Neal Boortz is touched by Tiffany

Neal Boortz—the libertarian talk show host on Fox Radio—took a phone call last week from a woman called Tiffany that actually got through to him.

Tiffany was everything that Boortz rails about: single mother who has to have government assistance to get by.  The father of the babies is in prison. She blamed the culture she was born and raised in for making it impossible for her to dig her way out of the poverty and dependency cycle she abjectly despises and at the same time is grateful for.

I have heard Boortz attack people whose companies have folded and left them unemployed and dependent on public assistance because they did not do what was necessary to protect themselves—e.g., hove gotten a professional degree or became a qualified practitioner of a trade (plumber, electrician, elder, HVAC, etc). And how dare they, he rails, could they have been so irresponsible as to have had children without KNOWING they could provide for everything their kids would ever need regardless of job or other real-life situations.

And if anyone claims culture or the way they were raised or the situation their parents were in while they were raised, he will uncork a vial of vitriol strong enough to fuel the next flight into space.

Boortz asserts he did not have the best situation many moons ago, that his mother had programmed him to accept failure.  Before he got into radio, he even had to take a personal bankruptcy in 1972.

If Boortz came from nothing—which he really didn’t (more in a minute), he exhibits the somewhat typical attitude of, “Look at me. If I made it, anyone can.  I overcame all obstacles in my way.  Why don’t you just get off your backside and do it too?”

Yeah, Boortz came from a bad life. He was born in Bryn Mawr, the home of his mother. Bryn Mawr is on the “Main Line,” west of Philly and is a wealthy string of towns, of which Bryn Mawr is the wealthiest. His father served in WWI, Korea and Vietnam and Boortz moved all over the place, like any self-respecting military brat, graduated from Texas A & M in 1967 and got his law degree in 1977.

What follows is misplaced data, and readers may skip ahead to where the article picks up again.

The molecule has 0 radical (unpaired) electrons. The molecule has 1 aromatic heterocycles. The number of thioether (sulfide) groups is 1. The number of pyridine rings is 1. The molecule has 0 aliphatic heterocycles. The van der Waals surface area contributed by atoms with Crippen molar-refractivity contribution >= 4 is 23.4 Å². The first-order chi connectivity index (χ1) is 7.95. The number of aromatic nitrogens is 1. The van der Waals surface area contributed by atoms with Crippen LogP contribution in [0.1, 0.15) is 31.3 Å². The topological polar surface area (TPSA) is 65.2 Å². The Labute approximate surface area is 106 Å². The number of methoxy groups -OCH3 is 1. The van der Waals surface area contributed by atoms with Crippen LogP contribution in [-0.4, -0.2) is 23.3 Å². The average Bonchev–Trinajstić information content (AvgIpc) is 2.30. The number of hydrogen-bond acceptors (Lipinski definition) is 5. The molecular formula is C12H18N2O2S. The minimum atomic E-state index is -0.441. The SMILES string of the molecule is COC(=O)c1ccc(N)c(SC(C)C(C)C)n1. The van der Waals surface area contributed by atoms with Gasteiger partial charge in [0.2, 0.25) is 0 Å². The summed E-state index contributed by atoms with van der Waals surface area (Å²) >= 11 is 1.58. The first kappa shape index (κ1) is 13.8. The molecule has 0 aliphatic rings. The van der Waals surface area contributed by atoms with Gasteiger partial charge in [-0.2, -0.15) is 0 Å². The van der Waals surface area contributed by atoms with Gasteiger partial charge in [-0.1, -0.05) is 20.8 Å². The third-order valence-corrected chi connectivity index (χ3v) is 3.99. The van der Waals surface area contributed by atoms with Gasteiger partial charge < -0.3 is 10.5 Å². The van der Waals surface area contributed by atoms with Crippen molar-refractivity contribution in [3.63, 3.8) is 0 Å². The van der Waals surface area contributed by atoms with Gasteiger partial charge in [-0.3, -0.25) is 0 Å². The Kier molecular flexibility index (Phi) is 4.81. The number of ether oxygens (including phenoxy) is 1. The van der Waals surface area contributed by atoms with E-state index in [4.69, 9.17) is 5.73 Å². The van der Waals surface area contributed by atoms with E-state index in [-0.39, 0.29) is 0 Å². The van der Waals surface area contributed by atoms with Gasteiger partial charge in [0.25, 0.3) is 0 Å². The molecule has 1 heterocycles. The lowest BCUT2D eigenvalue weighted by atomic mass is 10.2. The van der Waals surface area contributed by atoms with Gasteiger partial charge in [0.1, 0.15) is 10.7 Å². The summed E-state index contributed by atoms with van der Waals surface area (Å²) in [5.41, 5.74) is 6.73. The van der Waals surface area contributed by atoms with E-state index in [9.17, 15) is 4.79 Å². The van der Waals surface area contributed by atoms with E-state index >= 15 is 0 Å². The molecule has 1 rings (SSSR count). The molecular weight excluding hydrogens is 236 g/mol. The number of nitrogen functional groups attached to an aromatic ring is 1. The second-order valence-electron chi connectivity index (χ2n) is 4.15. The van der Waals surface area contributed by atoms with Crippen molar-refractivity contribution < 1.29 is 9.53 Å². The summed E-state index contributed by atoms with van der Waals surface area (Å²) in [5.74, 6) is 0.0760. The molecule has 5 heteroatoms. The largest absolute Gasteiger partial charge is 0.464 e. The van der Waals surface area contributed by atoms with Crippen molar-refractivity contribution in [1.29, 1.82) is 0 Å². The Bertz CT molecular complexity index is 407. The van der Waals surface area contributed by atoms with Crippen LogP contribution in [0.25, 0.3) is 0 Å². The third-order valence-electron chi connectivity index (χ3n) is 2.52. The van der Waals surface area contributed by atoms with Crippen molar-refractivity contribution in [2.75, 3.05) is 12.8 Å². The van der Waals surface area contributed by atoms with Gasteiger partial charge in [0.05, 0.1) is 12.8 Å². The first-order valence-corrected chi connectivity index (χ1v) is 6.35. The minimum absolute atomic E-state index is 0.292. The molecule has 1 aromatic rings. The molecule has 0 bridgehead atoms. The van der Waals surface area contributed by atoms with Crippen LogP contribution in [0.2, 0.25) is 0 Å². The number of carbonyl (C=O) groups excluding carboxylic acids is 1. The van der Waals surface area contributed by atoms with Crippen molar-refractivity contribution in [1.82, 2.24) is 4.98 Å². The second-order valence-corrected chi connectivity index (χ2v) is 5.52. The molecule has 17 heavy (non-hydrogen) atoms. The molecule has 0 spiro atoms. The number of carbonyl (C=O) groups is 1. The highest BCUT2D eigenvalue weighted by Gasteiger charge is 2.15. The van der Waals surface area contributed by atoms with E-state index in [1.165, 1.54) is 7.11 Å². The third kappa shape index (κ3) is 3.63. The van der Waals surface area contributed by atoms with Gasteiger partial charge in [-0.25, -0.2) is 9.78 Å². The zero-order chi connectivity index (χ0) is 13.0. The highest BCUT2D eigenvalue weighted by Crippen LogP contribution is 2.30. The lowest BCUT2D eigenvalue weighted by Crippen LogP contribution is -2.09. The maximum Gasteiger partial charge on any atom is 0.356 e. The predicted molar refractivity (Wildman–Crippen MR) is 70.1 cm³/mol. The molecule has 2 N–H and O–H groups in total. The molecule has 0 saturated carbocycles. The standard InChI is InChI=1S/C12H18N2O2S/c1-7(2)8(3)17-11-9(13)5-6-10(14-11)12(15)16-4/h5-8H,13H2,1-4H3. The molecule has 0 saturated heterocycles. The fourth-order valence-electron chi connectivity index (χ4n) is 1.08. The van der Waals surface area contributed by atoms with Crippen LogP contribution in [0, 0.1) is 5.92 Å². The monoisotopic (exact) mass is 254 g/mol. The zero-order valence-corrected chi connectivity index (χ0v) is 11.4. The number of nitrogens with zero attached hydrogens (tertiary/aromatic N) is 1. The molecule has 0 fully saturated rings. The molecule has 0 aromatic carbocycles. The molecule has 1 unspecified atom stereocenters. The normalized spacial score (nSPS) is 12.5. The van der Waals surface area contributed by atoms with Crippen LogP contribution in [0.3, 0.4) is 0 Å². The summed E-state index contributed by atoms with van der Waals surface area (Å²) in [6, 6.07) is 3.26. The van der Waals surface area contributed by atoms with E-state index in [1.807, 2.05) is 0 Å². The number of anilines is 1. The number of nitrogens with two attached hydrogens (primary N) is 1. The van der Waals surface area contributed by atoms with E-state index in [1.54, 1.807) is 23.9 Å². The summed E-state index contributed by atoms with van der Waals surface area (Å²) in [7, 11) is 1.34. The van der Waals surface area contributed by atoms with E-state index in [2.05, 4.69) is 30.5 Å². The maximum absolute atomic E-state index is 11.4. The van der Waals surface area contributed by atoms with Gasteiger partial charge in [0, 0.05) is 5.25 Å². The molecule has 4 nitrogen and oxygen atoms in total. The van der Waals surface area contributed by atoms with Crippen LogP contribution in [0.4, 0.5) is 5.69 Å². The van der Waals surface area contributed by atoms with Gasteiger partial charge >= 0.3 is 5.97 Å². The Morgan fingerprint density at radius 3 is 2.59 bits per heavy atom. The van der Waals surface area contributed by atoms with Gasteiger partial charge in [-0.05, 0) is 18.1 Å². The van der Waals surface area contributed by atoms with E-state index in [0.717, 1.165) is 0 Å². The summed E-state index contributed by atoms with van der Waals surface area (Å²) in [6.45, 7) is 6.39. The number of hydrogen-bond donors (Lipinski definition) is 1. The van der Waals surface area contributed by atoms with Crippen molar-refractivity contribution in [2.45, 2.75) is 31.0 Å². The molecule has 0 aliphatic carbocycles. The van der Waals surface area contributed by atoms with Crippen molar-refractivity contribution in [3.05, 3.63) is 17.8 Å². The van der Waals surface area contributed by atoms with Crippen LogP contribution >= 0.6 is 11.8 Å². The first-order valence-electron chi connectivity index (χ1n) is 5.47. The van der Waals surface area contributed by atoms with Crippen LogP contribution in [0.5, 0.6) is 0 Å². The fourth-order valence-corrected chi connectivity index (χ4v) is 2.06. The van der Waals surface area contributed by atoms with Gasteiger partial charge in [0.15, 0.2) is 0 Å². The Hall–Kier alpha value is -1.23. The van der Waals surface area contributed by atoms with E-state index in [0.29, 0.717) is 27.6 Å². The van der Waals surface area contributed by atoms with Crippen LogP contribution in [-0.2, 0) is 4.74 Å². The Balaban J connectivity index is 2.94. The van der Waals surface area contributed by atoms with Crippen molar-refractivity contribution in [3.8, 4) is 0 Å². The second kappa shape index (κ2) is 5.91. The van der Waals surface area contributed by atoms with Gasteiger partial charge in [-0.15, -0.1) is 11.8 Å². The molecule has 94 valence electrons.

I am not going to claim that the apparent wealth of his mother’s parents helped him in any way, because I know from personal experience that this doesn’t really matter, but by having them in his life at least somewhat, he knew people who had made their way. My mother’s father worked on Air Force One and she had as a girl been in the Oval Office more than once.  I am sure this background affected me in some ways, but not directly.

Boortz gives the “Sylva Method” for his turnaround.  This program claims to increase IQ and improve a person’s sense of personal well-being. So, he is going to send Tiffany to this. It’s a start for her and for him. For her, I hope it is a vote of confidence that allows her to begin working on her issues, but I think it will take more than that.

This is not to belittle the concern and assistance of Boortz.  This is completely out of character of the person I have disagreed with almost constantly over the years. It is the first time I have heard him acknowledge that someone may be trapped in a cycle of dependency because of their past, because of the way they were raised, because of the culture they were bought into and grew in.